Two common tech myths holding back public sector innovation
Australia’s public sector experiences a wealth of challenges when it comes to digital innovation. Resource and talent shortages, coupled with a complex and fluid regulatory landscape, has meant the adoption of cloud (as aligned with the Digital Transformation Agency’s Cloud Strategy) has historically moved more slowly than the private sector.
That’s changing as agencies look to adopt more digital-first agendas. The NSW government is encouraging its agencies to adopt ‘public cloud-first’ strategies by 2023, while an audit of seven government agencies in South Australia reported that most planned to increase their use of cloud services within the next two years.
This acceleration is partially due to a pivot from strict government ‘control-based’ regulatory regimes towards an assessment of actual data risk, with controls applied based on those findings. This new approach is reflected in policies such as the Australian Cyber Security Centre’s (ACSC) Cloud Security Guidance, Information Security Manual and Essential Eight.
Implementing a risk-based approach to cloud security assessments gives agencies more flexibility in managing their workloads and data, with less carte-blanche security strategies that have traditionally protected everything in the same way by default.
This trend has accelerated during the COVID-19 pandemic, as agencies faced huge challenges in managing the rapid expansion of remote workforces. The pandemic required agencies to adopt cloud solutions such as Office 365 effectively overnight, with other digital demands like e-commerce and digital booking services becoming imperative.
It gave agencies an immediate business case that couldn’t be ignored because existing on-premise and remote access systems weren’t designed for the rapid increase of remote workers, and maintenance was hampered by global supply shortages.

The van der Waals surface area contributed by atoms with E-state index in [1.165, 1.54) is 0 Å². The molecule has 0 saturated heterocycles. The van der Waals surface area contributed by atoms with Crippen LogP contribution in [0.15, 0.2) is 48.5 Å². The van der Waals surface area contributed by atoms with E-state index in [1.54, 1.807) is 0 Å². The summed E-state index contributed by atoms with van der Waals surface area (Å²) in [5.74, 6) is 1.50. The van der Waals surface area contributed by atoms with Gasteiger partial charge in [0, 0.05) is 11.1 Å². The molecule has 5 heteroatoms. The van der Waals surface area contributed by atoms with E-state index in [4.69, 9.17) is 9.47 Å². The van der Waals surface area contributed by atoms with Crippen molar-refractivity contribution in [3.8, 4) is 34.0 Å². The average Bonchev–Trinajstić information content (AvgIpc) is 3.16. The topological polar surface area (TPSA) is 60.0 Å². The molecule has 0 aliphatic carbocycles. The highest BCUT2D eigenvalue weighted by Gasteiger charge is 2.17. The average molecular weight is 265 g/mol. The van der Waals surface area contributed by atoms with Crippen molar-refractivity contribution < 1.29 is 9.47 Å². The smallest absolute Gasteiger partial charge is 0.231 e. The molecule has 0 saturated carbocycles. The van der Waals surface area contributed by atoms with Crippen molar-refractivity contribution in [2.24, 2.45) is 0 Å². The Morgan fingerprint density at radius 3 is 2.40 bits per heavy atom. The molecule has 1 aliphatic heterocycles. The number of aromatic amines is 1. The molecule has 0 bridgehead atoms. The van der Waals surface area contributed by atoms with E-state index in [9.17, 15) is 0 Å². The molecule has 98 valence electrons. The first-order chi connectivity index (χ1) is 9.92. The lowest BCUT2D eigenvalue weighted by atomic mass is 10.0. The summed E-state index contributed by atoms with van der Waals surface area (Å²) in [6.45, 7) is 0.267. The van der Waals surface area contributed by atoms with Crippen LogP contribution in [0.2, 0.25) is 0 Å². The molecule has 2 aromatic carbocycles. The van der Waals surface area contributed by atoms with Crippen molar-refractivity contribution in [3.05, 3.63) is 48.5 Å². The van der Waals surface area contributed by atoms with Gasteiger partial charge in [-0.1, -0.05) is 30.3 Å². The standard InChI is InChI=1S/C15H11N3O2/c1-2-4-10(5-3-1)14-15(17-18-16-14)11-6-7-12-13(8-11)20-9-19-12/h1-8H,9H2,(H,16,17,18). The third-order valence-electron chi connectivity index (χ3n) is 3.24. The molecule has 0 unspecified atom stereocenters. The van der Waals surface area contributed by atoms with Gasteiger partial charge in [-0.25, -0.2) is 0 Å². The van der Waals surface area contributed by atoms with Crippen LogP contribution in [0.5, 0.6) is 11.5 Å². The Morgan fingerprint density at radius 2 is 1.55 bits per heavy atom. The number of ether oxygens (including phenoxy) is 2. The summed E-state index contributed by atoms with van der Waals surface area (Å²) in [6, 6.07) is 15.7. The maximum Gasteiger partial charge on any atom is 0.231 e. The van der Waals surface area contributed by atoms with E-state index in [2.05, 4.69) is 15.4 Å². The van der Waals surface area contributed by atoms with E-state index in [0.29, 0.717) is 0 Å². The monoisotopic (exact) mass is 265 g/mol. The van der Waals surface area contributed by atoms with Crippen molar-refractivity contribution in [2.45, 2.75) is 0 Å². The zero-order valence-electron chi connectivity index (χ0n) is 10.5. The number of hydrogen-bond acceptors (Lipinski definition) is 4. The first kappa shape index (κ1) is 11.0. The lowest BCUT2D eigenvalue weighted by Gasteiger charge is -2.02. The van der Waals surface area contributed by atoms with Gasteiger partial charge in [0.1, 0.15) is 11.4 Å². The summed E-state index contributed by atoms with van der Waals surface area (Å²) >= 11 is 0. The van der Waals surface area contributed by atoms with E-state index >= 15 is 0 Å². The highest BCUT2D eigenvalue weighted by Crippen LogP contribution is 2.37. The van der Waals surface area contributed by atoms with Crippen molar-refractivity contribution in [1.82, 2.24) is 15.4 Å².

With many of these initial transformations complete, agencies have now realised the value, scale and efficiencies that cloud services bring, and are now looking at other ways to digitally transform services and speed up their cloud adoption.
A few significant challenges remain. While the compliance landscape has shifted towards risk management, the sheer number of regulatory considerations is still staggering. To combat this, agencies and regulated industries often err on the side of caution, with tendencies to over assess or classify the data they wish to store, manage or handle within a cloud solution. This leads to a risk-averse approach that leans away from cloud innovation.
That attitude isn’t going to cut it in this new world, where citizens are demanding innovative digital services from government that are on par with what they’re getting from the private sector. It’s important to change this thinking to spark further innovation within our public services and regulated industries. Here are two common mistakes that we see agencies making every day.
Myth 1: All data should be treated equally and hosted locally
Whilst the ACSC has done a great job in articulating a risk-based approach to assessing cloud services, many agencies – especially smaller ones – continue to struggle against the swathes of additional requirements that are outlined in various other pieces of legislation, policy and laws.
This leads to an over-generalisation of data assessment and classification, with agencies applying strict controls to all data and insisting it is hosted onshore in a bid to maintain compliance and ‘data sovereignty’.